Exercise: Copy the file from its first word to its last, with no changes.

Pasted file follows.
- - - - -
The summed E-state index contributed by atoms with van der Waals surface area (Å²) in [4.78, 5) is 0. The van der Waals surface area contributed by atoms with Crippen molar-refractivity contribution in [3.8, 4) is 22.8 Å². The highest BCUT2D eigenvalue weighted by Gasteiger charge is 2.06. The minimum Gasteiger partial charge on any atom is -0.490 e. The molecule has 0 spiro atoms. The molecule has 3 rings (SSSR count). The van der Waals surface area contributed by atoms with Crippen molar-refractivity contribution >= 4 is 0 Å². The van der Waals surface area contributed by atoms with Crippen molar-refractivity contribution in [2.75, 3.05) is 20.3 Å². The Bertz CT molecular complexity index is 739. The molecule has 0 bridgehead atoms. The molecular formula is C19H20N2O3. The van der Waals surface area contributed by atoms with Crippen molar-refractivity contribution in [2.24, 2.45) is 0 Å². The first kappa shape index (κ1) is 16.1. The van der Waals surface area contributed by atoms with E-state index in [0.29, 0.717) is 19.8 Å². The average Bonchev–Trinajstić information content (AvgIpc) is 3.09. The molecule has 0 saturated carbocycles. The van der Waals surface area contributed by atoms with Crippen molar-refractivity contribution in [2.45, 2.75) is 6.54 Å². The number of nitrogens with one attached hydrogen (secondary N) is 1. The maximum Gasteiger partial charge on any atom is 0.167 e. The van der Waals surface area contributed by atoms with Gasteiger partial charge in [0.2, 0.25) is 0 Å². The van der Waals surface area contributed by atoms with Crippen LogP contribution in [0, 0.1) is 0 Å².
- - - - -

The summed E-state index contributed by atoms with van der Waals surface area (Å²) in [4.78, 5) is 0. The van der Waals surface area contributed by atoms with Crippen molar-refractivity contribution in [3.8, 4) is 22.8 Å². The highest BCUT2D eigenvalue weighted by Gasteiger charge is 2.06. The minimum Gasteiger partial charge on any atom is -0.490 e. The molecule has 0 spiro atoms. The molecule has 3 rings (SSSR count). The van der Waals surface area contributed by atoms with Crippen molar-refractivity contribution >= 4 is 0 Å². The van der Waals surface area contributed by atoms with Crippen molar-refractivity contribution in [2.75, 3.05) is 20.3 Å². The Bertz CT molecular complexity index is 739. The molecule has 0 bridgehead atoms. The molecular formula is C19H20N2O3. The van der Waals surface area contributed by atoms with Crippen molar-refractivity contribution in [2.24, 2.45) is 0 Å². The first kappa shape index (κ1) is 16.1. The van der Waals surface area contributed by atoms with E-state index in [0.29, 0.717) is 19.8 Å². The average Bonchev–Trinajstić information content (AvgIpc) is 3.09. The molecule has 0 saturated carbocycles. The van der Waals surface area contributed by atoms with Crippen molar-refractivity contribution in [2.45, 2.75) is 6.54 Å². The number of nitrogens with one attached hydrogen (secondary N) is 1. The maximum Gasteiger partial charge on any atom is 0.167 e. The van der Waals surface area contributed by atoms with Gasteiger partial charge in [0.2, 0.25) is 0 Å². The van der Waals surface area contributed by atoms with Crippen LogP contribution in [0, 0.1) is 0 Å².